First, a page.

Nearly all immigrants in the EB-5 program invest in a regional center, a private company approved by the USCIS, which is part of the Department of Homeland Security. The number of regional centers has shot from 11 in 2007 to 865 as of early December, including 56 in Washington.

Individuals are supposed to invest at least $1 million in a development that creates or preserves at least 10 jobs in the U.S. However, investors only have to put in $500,000 if the development is in a low-employment area.

But the rules governing how low-employment areas are drawn up are so lax that developers can combine an upscale neighborhood with poor areas that are, in at least one case, miles away and across a river. That happened with the Battery Maritime Building in Manhattan. The investment area avoided rich neighborhoods nearby but included low-income areas across the East River in Brooklyn.

It is “gerrymandering,” Grassley said in 2015.

Immigrants who put money into a regional center are passive investors. They have no active role in the development.

Dargey followed the typical process. First, he set up a regional center — Path America SnoCo — associated with his proposed Potala Place, a mixed-use apartment building in Everett. Then he sought investors. He went to China, the source of the vast majority of EB-5 investors, to get backers.

Investors cut him a check, which went into escrow. Then they applied for a two-year temporary visa to live in the U.S. Once approved, the money was released from escrow to Dargey, who was supposed to use all of it for the development.

At the end of the two-year period, investors apply to the USCIS for permanent residency. Their petitions are supposed to be approved based on whether the project actually created jobs.

Yet, Dargey’s own actions, documented in his plea agreement with federal prosecutors, underscore some of the procedure’s shortcomings. After misusing investors’ money and substantially changing the approved business plan, he falsified documents to hide those actions from the federal government.

While he lied to investors, lenders and authorities, spent money on himself and other projects, and then covered it up by borrowing more money, he did leave behind a building — Potala Place — in Everett. Its ground floor retail space is still unfinished.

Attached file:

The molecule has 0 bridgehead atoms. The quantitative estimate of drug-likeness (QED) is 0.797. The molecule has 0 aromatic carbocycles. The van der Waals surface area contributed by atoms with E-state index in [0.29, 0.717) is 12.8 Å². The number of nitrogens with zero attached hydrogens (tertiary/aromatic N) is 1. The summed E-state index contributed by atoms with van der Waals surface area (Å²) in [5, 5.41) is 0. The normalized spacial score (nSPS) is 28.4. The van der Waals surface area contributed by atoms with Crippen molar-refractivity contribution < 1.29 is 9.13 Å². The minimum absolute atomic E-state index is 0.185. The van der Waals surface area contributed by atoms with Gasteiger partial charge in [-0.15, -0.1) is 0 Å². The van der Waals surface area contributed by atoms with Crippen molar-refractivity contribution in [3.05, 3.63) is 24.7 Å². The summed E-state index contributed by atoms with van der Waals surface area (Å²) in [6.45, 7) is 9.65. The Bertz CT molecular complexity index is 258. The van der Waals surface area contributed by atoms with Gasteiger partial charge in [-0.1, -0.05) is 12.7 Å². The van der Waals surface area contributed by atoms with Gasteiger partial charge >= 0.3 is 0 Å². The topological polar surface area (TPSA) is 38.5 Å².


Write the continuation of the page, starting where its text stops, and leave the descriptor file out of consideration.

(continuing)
His participation in the program ended in August 2015, when the SEC filed a lawsuit accusing him of fraud. A criminal investigation commenced at the same time, culminating in Wednesday’s guilty plea to two charges — one of wire fraud and one of concealing information from federal authorities.

It is not clear if his investors will be able to stay or have to return to China, though. Immigration officials ended his companies’ involvement in the EB-5 program, saying that Dargey’s criminal activity negated the projects’ job-creating benefits. That decision is being appealed.

The EB-5 program’s head, Nick Colucci, acknowledged some of its shortcomings while speaking at a conference in Miami last July.

“As in any other financial sector, self-policing is vital to the integrity of the program,” he said.

Nonetheless, his office will work with law enforcement and the SEC to root out bad actors, he said.

Responding to critics, USCIS has overhauled its oversight of the EB-5 program in recent years. Colucci’s staff has grown nearly tenfold since then, but as of last year, it still only had two auditors to comb through developments’ books.

Fraud and other crime must be stamped out of the EB-5 program, he said at the Miami conference. They harm “not only investors and communities but also, I would add, could jeopardize the very existence of the program.”

Dan Catchpole: 425-339-3454; dcatchpole@heraldnet.com. Twitter: @dcatchpole.